Obama: Romney's economic plan is return to Bush failures

LEESBURG, Va. --  President Obama said the country would be "setting our sights low" and "settling for something less" if voters choose his opponent Mitt Romney-- and Romney's proposed economic plan-- in November.

Speaking before a crowd of 3,000 in this Washington suburb, Obama decried Romney's plan which he said would cut education spending, slash investment in science, voucherize Medicare--adding to the deficit--- and ask the middle class to pay an extra $2,000 so "folks at the top can get another big tax break."

"They will do exactly what they promised," Obama said of Republicans. "But you know what it means is that, that vision to me means we're setting our sights low. It means we're settling for something else. It means that we're no longer embracing the basic tenant that helped make this country great and that is that everybody can make it and everyone does their fair share, everybody gets a fair shot. Everybody is playing by the same set of rules."

During his 25-minute speech, Obama--who has been to Virginia 39 times during his presidency-- said the nation shouldn't return to the policies of former President George W. Bush, which he said led to the worst economy since the Great Depression.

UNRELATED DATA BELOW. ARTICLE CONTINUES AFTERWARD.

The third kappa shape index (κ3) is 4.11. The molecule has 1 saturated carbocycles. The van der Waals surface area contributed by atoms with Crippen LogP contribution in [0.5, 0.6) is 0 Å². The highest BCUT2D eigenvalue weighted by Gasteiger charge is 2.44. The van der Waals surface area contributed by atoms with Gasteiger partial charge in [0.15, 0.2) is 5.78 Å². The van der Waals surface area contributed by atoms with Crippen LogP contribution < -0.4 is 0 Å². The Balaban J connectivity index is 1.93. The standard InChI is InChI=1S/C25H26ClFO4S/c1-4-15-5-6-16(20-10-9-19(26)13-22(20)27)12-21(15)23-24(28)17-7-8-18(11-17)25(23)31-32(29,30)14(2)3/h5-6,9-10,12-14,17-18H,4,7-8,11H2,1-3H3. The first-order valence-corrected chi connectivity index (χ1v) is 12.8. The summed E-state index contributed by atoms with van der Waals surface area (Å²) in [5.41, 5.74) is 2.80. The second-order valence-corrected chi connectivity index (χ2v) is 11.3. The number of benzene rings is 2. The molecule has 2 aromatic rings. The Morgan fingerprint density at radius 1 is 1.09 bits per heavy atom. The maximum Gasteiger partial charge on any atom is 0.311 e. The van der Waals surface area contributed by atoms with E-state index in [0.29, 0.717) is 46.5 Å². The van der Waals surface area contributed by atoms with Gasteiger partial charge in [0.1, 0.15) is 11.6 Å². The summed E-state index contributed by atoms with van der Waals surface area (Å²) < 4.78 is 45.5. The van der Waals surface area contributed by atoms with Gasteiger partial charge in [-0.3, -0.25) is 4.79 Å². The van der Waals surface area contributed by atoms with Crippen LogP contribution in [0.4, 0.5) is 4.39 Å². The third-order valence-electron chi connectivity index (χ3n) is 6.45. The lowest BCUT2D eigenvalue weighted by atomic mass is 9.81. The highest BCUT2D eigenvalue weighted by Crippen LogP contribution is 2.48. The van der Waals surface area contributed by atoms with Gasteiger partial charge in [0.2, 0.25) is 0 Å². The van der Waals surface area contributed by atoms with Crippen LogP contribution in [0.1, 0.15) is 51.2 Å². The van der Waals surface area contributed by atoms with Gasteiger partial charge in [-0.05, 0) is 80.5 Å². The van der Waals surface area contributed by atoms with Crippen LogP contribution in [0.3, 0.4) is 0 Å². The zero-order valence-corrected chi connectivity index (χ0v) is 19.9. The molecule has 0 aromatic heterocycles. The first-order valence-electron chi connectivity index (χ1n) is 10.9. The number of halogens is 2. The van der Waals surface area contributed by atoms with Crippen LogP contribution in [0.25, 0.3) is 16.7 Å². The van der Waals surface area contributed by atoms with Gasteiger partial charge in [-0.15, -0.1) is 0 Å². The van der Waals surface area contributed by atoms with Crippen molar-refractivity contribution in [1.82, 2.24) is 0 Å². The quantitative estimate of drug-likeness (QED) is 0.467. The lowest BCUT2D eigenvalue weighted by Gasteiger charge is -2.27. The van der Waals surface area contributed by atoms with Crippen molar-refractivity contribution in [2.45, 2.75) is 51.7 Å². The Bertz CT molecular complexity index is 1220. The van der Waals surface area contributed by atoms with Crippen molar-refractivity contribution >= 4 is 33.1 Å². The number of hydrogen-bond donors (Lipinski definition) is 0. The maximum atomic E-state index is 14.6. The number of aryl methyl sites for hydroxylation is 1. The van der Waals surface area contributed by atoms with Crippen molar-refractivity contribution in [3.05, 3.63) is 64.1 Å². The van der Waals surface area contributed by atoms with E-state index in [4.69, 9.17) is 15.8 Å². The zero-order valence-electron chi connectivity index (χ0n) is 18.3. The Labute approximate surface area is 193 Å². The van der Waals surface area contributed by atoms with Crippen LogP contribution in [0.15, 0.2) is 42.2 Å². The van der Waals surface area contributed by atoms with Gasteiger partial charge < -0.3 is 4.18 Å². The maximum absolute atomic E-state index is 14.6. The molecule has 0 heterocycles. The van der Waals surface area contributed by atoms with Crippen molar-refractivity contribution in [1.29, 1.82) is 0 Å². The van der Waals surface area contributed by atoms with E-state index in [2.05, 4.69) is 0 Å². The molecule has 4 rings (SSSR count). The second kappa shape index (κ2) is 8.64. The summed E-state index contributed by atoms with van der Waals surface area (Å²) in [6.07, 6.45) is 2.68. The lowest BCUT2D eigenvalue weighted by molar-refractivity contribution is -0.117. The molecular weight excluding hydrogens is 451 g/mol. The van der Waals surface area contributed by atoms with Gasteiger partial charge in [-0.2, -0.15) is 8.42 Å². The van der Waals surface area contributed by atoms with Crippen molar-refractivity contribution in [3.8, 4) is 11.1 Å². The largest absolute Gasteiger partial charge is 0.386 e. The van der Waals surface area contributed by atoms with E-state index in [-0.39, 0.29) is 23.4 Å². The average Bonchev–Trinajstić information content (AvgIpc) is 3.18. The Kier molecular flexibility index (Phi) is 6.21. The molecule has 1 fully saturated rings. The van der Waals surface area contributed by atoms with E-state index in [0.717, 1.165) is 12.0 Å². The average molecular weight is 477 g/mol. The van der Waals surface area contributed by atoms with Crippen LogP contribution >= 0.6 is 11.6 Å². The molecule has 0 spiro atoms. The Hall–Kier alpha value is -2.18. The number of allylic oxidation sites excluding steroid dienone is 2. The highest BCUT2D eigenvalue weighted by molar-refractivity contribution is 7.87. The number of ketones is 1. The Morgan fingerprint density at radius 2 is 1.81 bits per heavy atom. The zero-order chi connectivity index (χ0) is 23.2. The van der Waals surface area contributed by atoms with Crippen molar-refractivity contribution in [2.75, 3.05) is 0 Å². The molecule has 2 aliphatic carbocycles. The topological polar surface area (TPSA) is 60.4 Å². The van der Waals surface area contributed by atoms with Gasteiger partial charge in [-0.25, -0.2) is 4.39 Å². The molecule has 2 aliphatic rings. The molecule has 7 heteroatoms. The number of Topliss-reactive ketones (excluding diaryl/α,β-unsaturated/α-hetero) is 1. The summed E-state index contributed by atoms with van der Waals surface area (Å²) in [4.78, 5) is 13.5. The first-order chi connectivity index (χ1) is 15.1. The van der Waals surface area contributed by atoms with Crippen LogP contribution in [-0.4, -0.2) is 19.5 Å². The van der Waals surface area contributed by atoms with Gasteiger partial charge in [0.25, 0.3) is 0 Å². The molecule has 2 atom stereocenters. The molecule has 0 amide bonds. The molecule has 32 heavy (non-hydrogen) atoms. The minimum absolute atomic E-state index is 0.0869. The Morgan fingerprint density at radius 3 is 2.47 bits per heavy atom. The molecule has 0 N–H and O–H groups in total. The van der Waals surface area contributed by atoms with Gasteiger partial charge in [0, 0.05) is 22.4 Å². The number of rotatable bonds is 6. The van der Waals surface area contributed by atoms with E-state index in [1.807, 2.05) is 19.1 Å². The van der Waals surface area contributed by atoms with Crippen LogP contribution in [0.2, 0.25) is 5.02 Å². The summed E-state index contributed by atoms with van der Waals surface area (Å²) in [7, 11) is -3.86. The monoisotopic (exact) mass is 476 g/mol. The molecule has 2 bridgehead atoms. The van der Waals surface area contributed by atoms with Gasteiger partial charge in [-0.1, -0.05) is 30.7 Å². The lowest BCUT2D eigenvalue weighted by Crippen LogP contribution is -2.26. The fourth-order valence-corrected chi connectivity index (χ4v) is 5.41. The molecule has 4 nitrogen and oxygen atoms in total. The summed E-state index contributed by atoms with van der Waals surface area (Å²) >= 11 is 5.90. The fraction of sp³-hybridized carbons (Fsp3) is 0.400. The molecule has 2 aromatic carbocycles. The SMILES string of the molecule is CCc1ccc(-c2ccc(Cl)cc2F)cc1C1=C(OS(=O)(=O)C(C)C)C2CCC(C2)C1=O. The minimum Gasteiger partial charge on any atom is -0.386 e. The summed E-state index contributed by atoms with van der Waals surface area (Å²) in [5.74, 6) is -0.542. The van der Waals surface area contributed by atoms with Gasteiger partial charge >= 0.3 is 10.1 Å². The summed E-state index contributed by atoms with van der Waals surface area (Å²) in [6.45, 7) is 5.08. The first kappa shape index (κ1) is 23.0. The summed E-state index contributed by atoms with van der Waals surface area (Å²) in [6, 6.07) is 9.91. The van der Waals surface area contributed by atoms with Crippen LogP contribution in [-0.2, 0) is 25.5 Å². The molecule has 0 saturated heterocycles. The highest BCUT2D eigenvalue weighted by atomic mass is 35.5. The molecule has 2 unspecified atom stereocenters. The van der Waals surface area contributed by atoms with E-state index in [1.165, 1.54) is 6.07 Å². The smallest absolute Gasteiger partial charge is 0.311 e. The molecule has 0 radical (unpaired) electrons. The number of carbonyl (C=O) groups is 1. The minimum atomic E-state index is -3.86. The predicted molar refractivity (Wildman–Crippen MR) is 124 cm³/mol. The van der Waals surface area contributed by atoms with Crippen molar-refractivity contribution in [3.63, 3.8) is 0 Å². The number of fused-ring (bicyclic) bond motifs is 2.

He attributed part of his win in 2008 to frustration from voters, who weren't satisfied with Bush policies: "Let's face it, part of the reason why we had so much energy in 2008 was because we understood we had seen a decade where that basic bargain wasn't being met," he said.

But he said the policies he has put in place during his administration would help continue to strengthen the middle class in his second term, should he be reelected. 

"It's given us a sense of what it means to move forward and not back," he said.

At the same time, a day before the July jobs numbers are released, Obama acknowledged that there is some frustration that the economy under his administration isn't growing fast enough.

"No one's satisfied with the pace of growth," he said "No one's satisfied even with all the jobs we've created. We've got to create more."

Obama is expected to address the jobs numbers at the White House on Friday.